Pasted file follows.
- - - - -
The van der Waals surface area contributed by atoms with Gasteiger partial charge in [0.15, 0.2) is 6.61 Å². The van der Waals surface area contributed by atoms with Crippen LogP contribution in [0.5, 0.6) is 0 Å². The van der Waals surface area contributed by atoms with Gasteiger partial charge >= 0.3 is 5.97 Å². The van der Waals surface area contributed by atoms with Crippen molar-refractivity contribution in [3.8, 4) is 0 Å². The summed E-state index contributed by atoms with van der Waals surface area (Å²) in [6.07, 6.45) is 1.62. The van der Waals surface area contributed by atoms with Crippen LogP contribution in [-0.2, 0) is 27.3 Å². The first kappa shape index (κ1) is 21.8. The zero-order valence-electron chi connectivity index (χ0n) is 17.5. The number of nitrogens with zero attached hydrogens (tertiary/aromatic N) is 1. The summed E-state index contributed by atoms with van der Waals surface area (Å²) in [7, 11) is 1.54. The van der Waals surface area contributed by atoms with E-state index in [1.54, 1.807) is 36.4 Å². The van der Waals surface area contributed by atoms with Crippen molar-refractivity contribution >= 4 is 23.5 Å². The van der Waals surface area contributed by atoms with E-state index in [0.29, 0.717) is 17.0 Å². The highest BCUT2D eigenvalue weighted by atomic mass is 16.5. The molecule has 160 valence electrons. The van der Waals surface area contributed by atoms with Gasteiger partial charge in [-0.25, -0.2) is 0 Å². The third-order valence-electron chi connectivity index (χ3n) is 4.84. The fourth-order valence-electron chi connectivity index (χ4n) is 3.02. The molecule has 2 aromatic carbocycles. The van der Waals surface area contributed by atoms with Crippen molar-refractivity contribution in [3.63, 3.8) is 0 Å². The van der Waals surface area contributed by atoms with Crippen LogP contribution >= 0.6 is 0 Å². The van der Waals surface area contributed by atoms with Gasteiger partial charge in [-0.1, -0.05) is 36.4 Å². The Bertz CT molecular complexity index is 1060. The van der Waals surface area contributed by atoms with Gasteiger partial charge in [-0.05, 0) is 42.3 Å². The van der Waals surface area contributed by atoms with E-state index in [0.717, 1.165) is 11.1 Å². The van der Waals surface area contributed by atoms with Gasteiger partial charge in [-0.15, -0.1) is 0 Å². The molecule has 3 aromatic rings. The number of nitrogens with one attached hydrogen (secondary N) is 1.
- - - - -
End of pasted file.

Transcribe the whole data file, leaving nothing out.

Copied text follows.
The van der Waals surface area contributed by atoms with Gasteiger partial charge in [0.15, 0.2) is 6.61 Å². The van der Waals surface area contributed by atoms with Crippen LogP contribution in [0.5, 0.6) is 0 Å². The van der Waals surface area contributed by atoms with Gasteiger partial charge >= 0.3 is 5.97 Å². The van der Waals surface area contributed by atoms with Crippen molar-refractivity contribution in [3.8, 4) is 0 Å². The summed E-state index contributed by atoms with van der Waals surface area (Å²) in [6.07, 6.45) is 1.62. The van der Waals surface area contributed by atoms with Crippen LogP contribution in [-0.2, 0) is 27.3 Å². The first kappa shape index (κ1) is 21.8. The zero-order valence-electron chi connectivity index (χ0n) is 17.5. The number of nitrogens with zero attached hydrogens (tertiary/aromatic N) is 1. The summed E-state index contributed by atoms with van der Waals surface area (Å²) in [7, 11) is 1.54. The van der Waals surface area contributed by atoms with E-state index in [1.54, 1.807) is 36.4 Å². The van der Waals surface area contributed by atoms with Crippen molar-refractivity contribution >= 4 is 23.5 Å². The van der Waals surface area contributed by atoms with E-state index in [0.29, 0.717) is 17.0 Å². The highest BCUT2D eigenvalue weighted by atomic mass is 16.5. The molecule has 160 valence electrons. The van der Waals surface area contributed by atoms with Gasteiger partial charge in [-0.25, -0.2) is 0 Å². The third-order valence-electron chi connectivity index (χ3n) is 4.84. The fourth-order valence-electron chi connectivity index (χ4n) is 3.02. The molecule has 2 aromatic carbocycles. The van der Waals surface area contributed by atoms with Crippen molar-refractivity contribution in [3.63, 3.8) is 0 Å². The van der Waals surface area contributed by atoms with Crippen LogP contribution >= 0.6 is 0 Å². The van der Waals surface area contributed by atoms with Gasteiger partial charge in [-0.1, -0.05) is 36.4 Å². The Bertz CT molecular complexity index is 1060. The van der Waals surface area contributed by atoms with Gasteiger partial charge in [-0.05, 0) is 42.3 Å². The van der Waals surface area contributed by atoms with E-state index in [0.717, 1.165) is 11.1 Å². The van der Waals surface area contributed by atoms with Gasteiger partial charge in [-0.15, -0.1) is 0 Å². The molecule has 3 aromatic rings. The number of nitrogens with one attached hydrogen (secondary N) is 1.